Kandy, perhaps is Sri Lanka’s most beautiful town.
Set 488 meters above sea level, Kandy is Sri Lanka’s most visited place after Colombo. The focal point of the town is the golden-roofed ‘Dalada Maligawa’,
where the sacred tooth relic of the Buddha is enshrined. There are numerous shrines and temples in and around Kandy, where you will see rare paintings, frescoes,
and stone carvings.
Temple of the Tooth Relic
Visit the Temple of the Tooth Relic. It is located in the royal palace complex which houses the Relic of the tooth of Buddha.
Since ancient times, the relic has played an important role in local politics because it is believed that whoever holds the relic holds the governance of the country.
Kandy was the last capital of the Sinhalese kings and is a UNESCO world heritage site partly due to the temple.
Thereafter you will have the time to do some shopping in Kandy, where you could fetch souvenirs in wood, copper, silver,
brass, ebony, bronze, ceramics, lacquer work, handlooms, batiks, jewelry and reed-ware at bargain prices!!
Next- Sightseeing of Kandy with Upper lake drive, Market square etc
PM- Cultural Dance
These classical dance forms are associated with the performance of various rituals and ceremonies which are
centuries old and are based on the folk religion and folk beliefs going back to times before the advent and acceptance of Buddhism by the
Sinhalese people in the third century B.C. These rituals and ceremonies reflect the values, beliefs and customs of an agricultural civilization
of Sri Lanka.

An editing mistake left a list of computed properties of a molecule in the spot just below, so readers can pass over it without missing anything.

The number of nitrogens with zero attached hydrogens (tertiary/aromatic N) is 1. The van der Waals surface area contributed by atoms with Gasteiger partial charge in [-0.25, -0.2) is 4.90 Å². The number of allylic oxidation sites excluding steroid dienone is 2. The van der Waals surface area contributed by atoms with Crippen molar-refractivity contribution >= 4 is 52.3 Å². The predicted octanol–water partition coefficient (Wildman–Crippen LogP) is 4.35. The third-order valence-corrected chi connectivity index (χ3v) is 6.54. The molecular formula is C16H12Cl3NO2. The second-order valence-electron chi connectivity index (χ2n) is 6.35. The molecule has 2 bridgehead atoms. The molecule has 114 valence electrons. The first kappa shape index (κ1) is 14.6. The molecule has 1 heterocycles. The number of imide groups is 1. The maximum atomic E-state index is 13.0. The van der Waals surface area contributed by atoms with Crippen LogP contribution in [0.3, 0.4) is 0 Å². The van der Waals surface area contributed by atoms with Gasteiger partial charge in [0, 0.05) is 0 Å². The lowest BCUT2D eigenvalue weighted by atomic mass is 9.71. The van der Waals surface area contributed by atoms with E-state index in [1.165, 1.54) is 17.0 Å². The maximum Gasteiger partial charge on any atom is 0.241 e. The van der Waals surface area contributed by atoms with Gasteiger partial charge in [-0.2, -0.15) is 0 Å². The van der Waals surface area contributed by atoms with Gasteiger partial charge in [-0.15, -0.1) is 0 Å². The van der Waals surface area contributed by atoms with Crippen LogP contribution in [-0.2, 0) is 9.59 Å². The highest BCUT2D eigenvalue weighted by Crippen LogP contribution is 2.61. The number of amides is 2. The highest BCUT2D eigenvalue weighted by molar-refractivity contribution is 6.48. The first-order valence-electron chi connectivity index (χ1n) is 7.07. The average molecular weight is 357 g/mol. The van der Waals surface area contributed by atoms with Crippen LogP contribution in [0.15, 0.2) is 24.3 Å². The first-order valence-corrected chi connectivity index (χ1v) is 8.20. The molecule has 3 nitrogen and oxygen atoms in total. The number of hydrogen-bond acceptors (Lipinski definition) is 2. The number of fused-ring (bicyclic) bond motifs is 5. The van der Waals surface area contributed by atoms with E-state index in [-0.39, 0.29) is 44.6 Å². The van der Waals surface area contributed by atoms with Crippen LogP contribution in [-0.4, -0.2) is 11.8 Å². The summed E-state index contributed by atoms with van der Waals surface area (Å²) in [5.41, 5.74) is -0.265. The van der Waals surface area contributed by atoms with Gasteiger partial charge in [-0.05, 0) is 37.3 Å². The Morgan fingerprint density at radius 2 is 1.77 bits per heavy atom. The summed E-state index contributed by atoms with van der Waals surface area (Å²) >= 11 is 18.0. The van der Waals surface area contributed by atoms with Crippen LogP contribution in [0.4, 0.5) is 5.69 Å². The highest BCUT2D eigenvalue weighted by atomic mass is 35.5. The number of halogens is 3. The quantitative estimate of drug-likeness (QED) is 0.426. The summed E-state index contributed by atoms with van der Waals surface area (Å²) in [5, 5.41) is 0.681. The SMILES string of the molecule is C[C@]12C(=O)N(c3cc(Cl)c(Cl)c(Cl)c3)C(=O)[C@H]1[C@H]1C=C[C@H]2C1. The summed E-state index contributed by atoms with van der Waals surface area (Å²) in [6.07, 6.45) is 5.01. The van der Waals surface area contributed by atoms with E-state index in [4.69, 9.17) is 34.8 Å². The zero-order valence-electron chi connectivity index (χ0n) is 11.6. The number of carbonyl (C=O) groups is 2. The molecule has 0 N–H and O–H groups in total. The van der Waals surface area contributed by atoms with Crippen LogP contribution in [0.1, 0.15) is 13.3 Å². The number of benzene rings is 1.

Afterwards take a walk in the nature reserve Udawatta Forest. Udawatta Forest is a historical forest
not far from the city of Kandy. During the days of the Kandyan kingdom Udawatta Forest was known as "Uda Wasala Watta" in Sinhalese meaning "the garden of the king".
The reserve is famous for its bird life and a wide variety of plant species. The forest is also of religious significance, since there are three Buddhist meditation retreats.
Udawatta Forest was named in 1856 as a forest reserve, and it was a sanctuary in 1938.
Gadaladeniya Raja Maha Viharaya
According to an inscription at the site, Gadaladeniya temple was built by King Bhuvenkabahu the 4th in the year 1344 A.D.
The temple was named Dharmakirti Viharaya after the Buddhist monk who founded it. A couple of Buddhist literary works titled “The Nikaya Sangrahaya” and “Saddharmalankaraya” had named the
temple “Saddharmatilaka” and “Gadaladeniya Viharaya” respectively.
Gadaladeniya was home to the celebrated scholor monks Daharamakirti the second and
Vimakiriti the first whose contributions towards the literary development of the times was of immense value to the nation.
The temple remained neglected till the time of King Narendrasinghe
who dedicated the shrine to Velivita Sangharaja and since then the temple was in the custody of his papillary succession